Those who follow this blog know how much I like the books of writer duo Nicci French. Their standalone novels and their Frieda Klein series.
I still think that the first two in the Frieda Klein series are the best but I did enjoy some of the others, even though Frieda’s life often took up much more space than the mystery itself. Not so in this book. From a mystery point of view, Saturday Requiem is one of the best in the series. Sadly, I liked it less than the others before because Frieda’s turned into a bit of a cypher. Her life took up minimal space. There was zero development on the personal front. That was a bit disappointing. In the last two books, the personal life was almost too much in the center and here, we got only glimpses.
The book starts when Frieda’s asked to visit Hannah, a patient in a psychiatric ward. The woman has been there for 13 years, ever since she was found guilty of savagely killing her whole family. The detective who had been working on the case back then, is under investigation and it’s possible that he made mistakes with this case. That’s why Frieda’s asked to try and talk to Hannah and tie up loose ends.
When Frieda visits Hannah, she shows every sign of being mad, but Frieda doesn’t think that she was always like this. It rather looks as if being charged with the murder and sent to a psychiatric hospital for life, may have caused her “madness”. Clearly, Hannah spends a lot of time in solitary confinement. Since the police do not want to reopen the case, Frieda, who doesn’t think Hannah is guilty, begins to investigate on her own.
Like in the other books of the series, there’s the shadow of the perpetrator from the first book looming in the shadows. Possibly he even enters Frieda’s house.
Overall, the book is suspenseful. Not unputdownable, but very readable.
It’s pretty obvious, the series is coming to an end, not only because it’s logical, given the titles of the books, but because this one ends with a major cliffhanger, something none of the other books in the series do. Nicci French is definitely gearing up for the finale.
If it wasn’t for this cliffhanger and the overarching story, I might not have picked up the next one. There are just too many great crime series out there that I still want to read. But then again, I want to see how it all ends and so I’ve already got Sunday Morning Coming Down waiting on my piles.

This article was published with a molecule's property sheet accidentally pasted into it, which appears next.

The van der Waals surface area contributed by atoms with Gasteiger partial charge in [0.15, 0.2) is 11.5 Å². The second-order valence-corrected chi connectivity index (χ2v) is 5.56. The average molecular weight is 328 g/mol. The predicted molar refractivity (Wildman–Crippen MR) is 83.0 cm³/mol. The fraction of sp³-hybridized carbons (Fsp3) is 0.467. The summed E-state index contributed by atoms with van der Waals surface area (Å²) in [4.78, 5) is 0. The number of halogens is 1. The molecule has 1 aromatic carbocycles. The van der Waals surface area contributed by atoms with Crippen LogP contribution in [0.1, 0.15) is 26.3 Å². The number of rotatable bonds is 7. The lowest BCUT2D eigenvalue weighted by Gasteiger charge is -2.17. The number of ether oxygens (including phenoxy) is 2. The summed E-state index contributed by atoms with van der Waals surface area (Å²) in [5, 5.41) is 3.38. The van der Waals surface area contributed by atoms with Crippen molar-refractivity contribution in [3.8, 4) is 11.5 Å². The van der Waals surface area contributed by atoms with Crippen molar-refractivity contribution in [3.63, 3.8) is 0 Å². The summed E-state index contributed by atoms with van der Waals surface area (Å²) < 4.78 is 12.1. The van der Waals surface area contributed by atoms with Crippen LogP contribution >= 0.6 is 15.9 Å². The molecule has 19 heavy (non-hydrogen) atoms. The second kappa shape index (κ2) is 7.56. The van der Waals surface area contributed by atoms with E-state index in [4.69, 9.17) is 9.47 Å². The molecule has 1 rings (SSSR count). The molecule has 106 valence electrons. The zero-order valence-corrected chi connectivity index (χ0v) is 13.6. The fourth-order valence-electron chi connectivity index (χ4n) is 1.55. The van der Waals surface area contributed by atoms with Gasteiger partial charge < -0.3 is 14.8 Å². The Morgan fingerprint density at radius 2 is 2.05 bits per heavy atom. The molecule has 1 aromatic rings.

Here are the other reviews of the series
10 thoughts on “Nicci French: Saturday Requiem (2016) Frieda Klein Series 6”
I wonder where this writing team will go next as Frieda has taken up their energy for many years now. Back to the standalones?
I hope so. I liked some of them a lot but it feels as if they grew a bit tired of her. I think she
continued writing standalones but I never tried one.
I didn’t know that the Mrs kept writing standalones.
I think she did. She always wrote alongside those she wrote with him.
I agree that this kind of book is strengthened when the protagonist and their life is explored. I would be fine with a mystery that spent more time on this the the actual crime solving.
Great review as always Caroline.
Thank you, Brian. I really enjoyed reading about her life so I was a bit disappointed with thus one even though it’s a good mystery.
What a shame this one didn’t quite live up to your expectations. It sounds as though the last few books are a little out of balance, certainly as far as the exploration of Freida’s personal situation is concerned – too much in some and not enough in this one. Maybe some smoothing out across the series would have been in order…
Even though I’ve never read any of this duo’s books, I’m always interested to hear about them – they seem to have quite a following amongst crime aficionados .
They are extremely popular and with good reason. I just think, this series was too long. The titles are a bit gimmicky and so they wanted to fill the week, so to speak. Maybe not the best idea.
I read the first two Frieda Kleins and enjoyed them, but was disappointed in the third (Waiting for Wednesday). It has to be hard to sustain the suspense and interest needed in a crime novel.
I think the third was the weakest. Nonetheless, the first two were the best.